VICTORIA — Wet’suwet’en hereditary chiefs say Premier John Horgan wasn’t truthful when he said the province had no control over the RCMP before Mounties enforced an injunction against pipeline opponents in northern British Columbia last month.
The chiefs have jointly released a letter with the B.C. Civil Liberties Association and the Union of B.C. Indian Chiefs that they say was sent by Solicitor General Mike Farnworth to RCMP Deputy Commissioner Jennifer Strachan on Jan. 27.
The letter’s release comes as Wet’suwet’en members consider signing a deal over rights and title with the province but one hereditary house chief says he doesn’t believe it will affect the deal.
Farnworth’s letter is a response to a Jan. 14 correspondence from Strachan.
“As you state, opposition to the pipeline construction near Houston, BC has intensified and evolved and the local jurisdictional police do not have sufficient resources to deal with this situation,” he wrote.
“I am satisfied that this constitutes a provincial emergency under the Provincial Police Service Agreement.”
As a result, he authorizes the internal redeployment of resources within the provincial police service.
Ten days later, the RCMP began enforcing an injunction granted by the B.C. Supreme Court to Coastal GasLink, which is building a natural gas pipeline across northern B.C. Twenty-eight people were arrested on Wet’suwet’en traditional territory when the injunction was enforced.
In a statement, the chiefs point to comments by Horgan to the media before and after the letter was sent claiming government does not direct the RCMP.
Na’moks, a spokesman for the chiefs who also goes by John Ridsdale, said in the statement the province bears responsibility for the heavy deployment of police resources and policing.
“We have come to the table with respect and truth but the province is not demonstrating respectful or truthful conduct,” Na’moks said in the statement.
The Ministry of Public Safety said Friday in an emailed statement that the RCMP has the ability to request additional resources for temporary situations and did so in this case.
It’s the solicitor general’s responsibility to ensure police have adequate resources to maintain public safety, including enforcing court orders. But it is at police discretion whether an enforcement action happens, how it is enforced, and when it is enforced, the ministry said.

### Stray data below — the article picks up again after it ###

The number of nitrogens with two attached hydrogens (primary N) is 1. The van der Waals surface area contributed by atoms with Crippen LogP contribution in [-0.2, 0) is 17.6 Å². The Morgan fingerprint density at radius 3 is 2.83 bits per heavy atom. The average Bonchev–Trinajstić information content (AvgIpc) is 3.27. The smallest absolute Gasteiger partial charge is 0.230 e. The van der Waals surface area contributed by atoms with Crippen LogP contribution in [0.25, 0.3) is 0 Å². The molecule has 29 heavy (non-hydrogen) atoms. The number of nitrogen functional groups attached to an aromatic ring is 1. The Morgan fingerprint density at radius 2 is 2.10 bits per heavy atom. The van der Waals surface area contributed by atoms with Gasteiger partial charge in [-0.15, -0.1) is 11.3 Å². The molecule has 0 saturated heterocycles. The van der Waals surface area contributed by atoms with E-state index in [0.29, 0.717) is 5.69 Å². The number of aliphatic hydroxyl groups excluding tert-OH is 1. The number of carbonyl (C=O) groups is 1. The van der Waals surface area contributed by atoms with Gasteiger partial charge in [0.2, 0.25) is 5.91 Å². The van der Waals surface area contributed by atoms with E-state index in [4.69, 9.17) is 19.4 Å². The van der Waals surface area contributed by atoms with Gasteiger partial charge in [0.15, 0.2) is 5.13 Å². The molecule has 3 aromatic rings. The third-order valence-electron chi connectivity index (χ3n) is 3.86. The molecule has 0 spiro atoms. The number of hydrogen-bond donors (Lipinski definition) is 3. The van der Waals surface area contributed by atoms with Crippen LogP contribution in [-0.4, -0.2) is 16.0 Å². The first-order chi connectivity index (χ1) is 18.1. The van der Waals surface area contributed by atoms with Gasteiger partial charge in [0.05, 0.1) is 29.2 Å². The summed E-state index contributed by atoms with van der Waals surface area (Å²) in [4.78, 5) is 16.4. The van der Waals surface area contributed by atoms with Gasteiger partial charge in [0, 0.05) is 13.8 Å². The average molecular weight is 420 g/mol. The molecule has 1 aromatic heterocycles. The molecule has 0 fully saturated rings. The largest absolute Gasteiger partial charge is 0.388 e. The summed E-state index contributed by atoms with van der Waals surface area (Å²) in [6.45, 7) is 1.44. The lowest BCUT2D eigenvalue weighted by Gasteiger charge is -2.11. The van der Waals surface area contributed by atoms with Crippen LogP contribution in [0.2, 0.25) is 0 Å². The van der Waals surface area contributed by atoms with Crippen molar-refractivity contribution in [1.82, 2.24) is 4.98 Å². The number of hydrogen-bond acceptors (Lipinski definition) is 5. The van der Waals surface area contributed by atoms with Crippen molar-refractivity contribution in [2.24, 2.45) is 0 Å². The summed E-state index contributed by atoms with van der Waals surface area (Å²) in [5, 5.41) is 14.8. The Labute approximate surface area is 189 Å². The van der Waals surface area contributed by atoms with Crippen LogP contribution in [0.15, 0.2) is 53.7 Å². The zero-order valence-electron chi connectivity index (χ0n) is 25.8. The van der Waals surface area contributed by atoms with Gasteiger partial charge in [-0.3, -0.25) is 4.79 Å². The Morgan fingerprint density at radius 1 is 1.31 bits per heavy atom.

The minister does not participate in, view or authorize the operational enforcement plan, the statement said.
“To be clear, no elected official in British Columbia directs police operations,” Farnworth said in the statement.
The chiefs reached a tentative deal with federal and provincial cabinet ministers on Sunday over the First Nation’s claims of Aboriginal rights and title.
Clan meetings are underway for Wet’suwet’en members to discusses the details of the deal, which have not been made public. Na’moks said in an interview the deal does not concern the pipeline.
While a loose timeline was set for two weeks, Na’moks said it will be up to the five clans that comprise the Wet’suwet’en Nation to determine if they need more time.
Meetings are being held in each Wet’suwet’en village and some chiefs are travelling around the province, including to Prince George and Vancouver, to ensure that Wet’suwet’en members outside the traditional territory have an opportunity to weigh in, he said.
Eventually there will also be an all-clans meeting in the feast hall, which is a “rare” gathering to which all members are invited. The goal is to reach consensus on the deal, although that may not mean every single person agrees, he said.
Elected Wet’suwet’en chiefs from communities that signed deals in support of the contentious pipeline issued a joint statement this week calling for inclusion of all members.
On Friday, Coun. Karen Ogen-Toews of the Wet’suwet’en First Nation, one of the five communities, said she had reviewed the proposed agreement but could not disclose the details.
Na’moks said the clan meetings are to ensure everyone has an accurate understanding of what’s on the table.
“There has to be a clear understanding of what is happening right now,” he said. “When we make a decision we’ll make it public.”
This report by The Canadian Press was first published March 6, 2020.
The Canadian Press